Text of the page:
Secretary Emily Borden is in love with her boss, Henry Summers, but he is too involved with Constance Powell to notice. Ralph is interested in Emily, but she has no interest in him. Emily's... See full summary »
Ice-cold college dean Susan Middlecott feels there's no room in her life for romance. Enter Prof. Alec Stevenson, British lecturer on astronomy, touring North America and in possession of a... See full summary »
"Night Editor" was based on the already existing radio program in which a newspaper editor would recount the 'inside story' of some bit newspaper story, and later became a television series... See full summary »
...because this film is not about love or which way to do it.
Instead it is about a radio show writing duo - Barry Cole (Chester Morris) and his girlfriend Josie (Janis Hart) - who want their one time partner Mitchell Raymond (Willard Parker) to join them in California where they have a one thousand dollar a week contract awaiting them writing for radio. Josie usually did the administrative work and the writing was left to Barry and Mitchell. The problem is, Barry really is not that good, and thus they need Mitchell's talent to succeed, because at this point they have no script! The problem is Mitchell is engaged to a wealthy girl (Marguerite Chapman as Marcia Winthrop) who has Mitchell employed in her father's organ business as an executive and she thinks that radio work is beneath him. However, Marcia's dad is not one of those stuffy to the manor born folk who believe blue bloods should marry blue bloods. He does his best to help get Marcia and Mitch back together because he thinks Mitch is a fine young man.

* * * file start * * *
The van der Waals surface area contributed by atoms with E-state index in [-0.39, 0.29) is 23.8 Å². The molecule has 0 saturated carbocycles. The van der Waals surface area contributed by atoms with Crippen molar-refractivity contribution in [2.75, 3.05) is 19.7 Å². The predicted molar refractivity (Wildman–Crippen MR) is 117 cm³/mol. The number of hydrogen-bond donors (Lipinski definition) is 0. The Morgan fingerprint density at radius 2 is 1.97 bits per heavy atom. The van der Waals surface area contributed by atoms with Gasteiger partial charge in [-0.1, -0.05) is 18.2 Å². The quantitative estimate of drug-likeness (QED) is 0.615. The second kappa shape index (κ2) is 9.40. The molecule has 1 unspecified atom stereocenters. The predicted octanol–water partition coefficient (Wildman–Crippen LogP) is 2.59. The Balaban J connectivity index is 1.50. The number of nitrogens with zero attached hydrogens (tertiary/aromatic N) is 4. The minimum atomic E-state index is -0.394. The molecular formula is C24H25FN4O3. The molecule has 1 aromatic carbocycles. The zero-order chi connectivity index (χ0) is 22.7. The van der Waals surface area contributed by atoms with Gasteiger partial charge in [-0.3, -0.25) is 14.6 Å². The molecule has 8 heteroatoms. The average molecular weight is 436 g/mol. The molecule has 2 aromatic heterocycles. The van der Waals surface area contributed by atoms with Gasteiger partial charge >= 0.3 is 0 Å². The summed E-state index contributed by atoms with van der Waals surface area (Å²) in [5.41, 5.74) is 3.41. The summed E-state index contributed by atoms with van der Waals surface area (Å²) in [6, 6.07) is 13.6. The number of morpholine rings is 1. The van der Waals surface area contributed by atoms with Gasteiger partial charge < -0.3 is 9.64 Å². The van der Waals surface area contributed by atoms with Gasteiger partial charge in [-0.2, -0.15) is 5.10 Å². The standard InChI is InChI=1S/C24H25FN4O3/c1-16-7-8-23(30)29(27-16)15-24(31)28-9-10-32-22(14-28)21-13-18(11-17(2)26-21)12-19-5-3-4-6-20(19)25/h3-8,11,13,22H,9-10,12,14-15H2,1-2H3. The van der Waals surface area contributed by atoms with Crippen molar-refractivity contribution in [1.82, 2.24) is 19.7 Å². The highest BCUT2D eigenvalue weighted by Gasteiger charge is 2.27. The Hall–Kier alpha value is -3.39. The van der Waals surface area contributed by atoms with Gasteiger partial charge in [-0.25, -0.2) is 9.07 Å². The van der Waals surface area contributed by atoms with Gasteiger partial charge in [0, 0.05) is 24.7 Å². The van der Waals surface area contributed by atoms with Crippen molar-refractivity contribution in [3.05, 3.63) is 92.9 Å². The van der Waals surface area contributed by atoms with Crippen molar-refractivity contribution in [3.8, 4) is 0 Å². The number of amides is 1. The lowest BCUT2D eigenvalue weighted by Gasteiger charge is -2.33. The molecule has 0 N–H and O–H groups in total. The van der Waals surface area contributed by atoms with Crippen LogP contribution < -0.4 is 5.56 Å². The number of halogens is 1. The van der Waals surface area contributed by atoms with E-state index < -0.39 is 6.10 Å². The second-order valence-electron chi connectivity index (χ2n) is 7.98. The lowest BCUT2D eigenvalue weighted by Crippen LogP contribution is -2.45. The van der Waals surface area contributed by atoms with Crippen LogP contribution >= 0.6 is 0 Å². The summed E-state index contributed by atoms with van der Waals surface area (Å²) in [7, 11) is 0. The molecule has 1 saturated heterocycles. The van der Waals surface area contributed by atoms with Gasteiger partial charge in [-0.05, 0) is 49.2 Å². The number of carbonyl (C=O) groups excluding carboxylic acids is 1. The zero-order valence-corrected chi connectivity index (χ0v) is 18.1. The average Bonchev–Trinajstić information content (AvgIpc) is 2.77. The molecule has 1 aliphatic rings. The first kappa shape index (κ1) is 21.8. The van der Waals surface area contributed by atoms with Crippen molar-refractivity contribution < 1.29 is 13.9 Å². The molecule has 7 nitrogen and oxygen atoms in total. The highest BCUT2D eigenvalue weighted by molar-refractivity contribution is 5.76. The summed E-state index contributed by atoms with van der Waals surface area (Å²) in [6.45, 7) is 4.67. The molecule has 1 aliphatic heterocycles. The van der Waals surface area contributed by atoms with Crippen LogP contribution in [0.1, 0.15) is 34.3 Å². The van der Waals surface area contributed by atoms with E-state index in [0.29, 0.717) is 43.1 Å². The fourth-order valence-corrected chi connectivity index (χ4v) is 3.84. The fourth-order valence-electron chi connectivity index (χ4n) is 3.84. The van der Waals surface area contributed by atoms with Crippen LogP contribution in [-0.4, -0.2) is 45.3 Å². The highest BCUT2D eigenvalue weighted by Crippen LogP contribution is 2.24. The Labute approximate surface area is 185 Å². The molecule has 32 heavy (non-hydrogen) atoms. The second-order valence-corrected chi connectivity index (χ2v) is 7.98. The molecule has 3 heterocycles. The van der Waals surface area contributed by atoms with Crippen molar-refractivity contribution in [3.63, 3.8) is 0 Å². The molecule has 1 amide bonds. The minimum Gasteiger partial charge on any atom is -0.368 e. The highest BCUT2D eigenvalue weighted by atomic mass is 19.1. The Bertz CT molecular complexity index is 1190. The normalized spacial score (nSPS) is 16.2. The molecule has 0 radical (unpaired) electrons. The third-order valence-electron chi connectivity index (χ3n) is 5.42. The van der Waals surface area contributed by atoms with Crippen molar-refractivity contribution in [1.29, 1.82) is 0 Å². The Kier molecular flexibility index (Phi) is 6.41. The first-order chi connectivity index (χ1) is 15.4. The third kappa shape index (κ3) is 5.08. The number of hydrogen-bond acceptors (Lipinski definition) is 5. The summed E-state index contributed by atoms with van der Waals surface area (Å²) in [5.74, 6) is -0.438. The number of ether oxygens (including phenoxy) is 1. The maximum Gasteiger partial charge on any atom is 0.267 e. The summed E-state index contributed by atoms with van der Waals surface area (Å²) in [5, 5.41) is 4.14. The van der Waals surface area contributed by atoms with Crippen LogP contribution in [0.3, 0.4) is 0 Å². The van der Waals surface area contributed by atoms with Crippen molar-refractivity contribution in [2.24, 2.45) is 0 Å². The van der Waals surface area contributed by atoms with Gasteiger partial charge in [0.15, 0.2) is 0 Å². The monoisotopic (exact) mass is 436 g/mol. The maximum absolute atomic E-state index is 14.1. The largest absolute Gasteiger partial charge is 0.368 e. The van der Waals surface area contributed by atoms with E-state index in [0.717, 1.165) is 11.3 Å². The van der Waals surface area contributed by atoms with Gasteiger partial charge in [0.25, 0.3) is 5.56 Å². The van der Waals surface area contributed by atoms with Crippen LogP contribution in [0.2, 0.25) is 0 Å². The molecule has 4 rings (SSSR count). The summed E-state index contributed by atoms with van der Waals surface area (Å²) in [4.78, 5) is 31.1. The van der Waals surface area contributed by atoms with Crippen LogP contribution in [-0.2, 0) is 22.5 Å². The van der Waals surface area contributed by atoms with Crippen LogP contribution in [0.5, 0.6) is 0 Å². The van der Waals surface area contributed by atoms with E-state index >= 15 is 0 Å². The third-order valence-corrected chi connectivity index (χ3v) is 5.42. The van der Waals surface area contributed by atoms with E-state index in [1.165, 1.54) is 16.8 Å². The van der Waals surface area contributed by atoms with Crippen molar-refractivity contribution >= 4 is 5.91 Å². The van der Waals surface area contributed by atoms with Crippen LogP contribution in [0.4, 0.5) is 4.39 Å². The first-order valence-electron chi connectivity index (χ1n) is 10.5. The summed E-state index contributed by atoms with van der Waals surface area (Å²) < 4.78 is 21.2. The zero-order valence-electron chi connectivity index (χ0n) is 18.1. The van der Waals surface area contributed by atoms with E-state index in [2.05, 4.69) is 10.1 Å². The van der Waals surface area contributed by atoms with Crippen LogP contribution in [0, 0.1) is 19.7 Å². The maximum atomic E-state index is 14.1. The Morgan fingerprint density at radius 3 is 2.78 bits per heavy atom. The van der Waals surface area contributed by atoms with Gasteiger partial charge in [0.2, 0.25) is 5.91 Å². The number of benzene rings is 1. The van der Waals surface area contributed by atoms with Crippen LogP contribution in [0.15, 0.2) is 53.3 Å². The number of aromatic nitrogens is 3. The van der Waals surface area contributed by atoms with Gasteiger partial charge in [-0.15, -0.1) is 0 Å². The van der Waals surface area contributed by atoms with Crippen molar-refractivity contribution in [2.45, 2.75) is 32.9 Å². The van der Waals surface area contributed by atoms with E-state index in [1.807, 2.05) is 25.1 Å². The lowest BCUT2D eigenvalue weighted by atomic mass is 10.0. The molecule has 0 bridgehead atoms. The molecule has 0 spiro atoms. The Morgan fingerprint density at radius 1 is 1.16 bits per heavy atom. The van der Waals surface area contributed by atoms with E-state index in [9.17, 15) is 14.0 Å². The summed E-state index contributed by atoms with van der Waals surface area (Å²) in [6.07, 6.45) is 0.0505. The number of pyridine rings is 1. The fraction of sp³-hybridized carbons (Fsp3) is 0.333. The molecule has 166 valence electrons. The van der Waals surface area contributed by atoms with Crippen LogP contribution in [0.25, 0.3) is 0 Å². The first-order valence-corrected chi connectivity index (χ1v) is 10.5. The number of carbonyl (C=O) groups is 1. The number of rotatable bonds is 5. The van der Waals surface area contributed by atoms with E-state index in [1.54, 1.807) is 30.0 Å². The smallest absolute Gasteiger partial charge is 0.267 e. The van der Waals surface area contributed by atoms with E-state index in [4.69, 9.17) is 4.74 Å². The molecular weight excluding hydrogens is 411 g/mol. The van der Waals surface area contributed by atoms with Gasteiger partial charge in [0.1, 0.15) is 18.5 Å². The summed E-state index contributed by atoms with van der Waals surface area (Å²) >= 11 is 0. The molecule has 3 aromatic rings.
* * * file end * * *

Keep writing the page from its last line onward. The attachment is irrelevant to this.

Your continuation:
So it is up to Barry to find a way to coax Mitch away from his fiancée and on to a train to California. Now this involves all kinds of dirty tricks on Barry's part, some on the train, some off, helped along with a generous portion of misunderstandings. On the train there are two eccentric gentlemen played by Hugh Herbert and Jerome Cowan who also figure heavily into the plot. The observer of all of the strange goings on during the train trip is a nervous conductor played by Irving Bacon who keeps threatening to go "back into retirement" if this nonsense continues. Why was this a big deal? Because with the men still away at war - it's not like they came home the day after VJ Day - the older retired fellows were relied upon to take up some of the slack in the work force.
Honestly, it is more fun than "The Twentieth Century" and probably not that well remembered only because the stars involved here were not as big as in 1934's "Twentieth Century". I have to say that Chester Morris and his energy and talent for comedy and mischief absolutely make this film. I have no idea why he is third billed when he is the fastest and funniest member of the cast.
Just one more thing - I really like how this film doesn't ignore WWII and its lingering effects just because the war has been over for a few months. The train stations are still full of sailors and their sea bags, and a WAC even figures into one of the comic misunderstandings on the train.
Highly recommended if you can ever find a copy.
3 of 3 people found this review helpful.
Was this review helpful to you?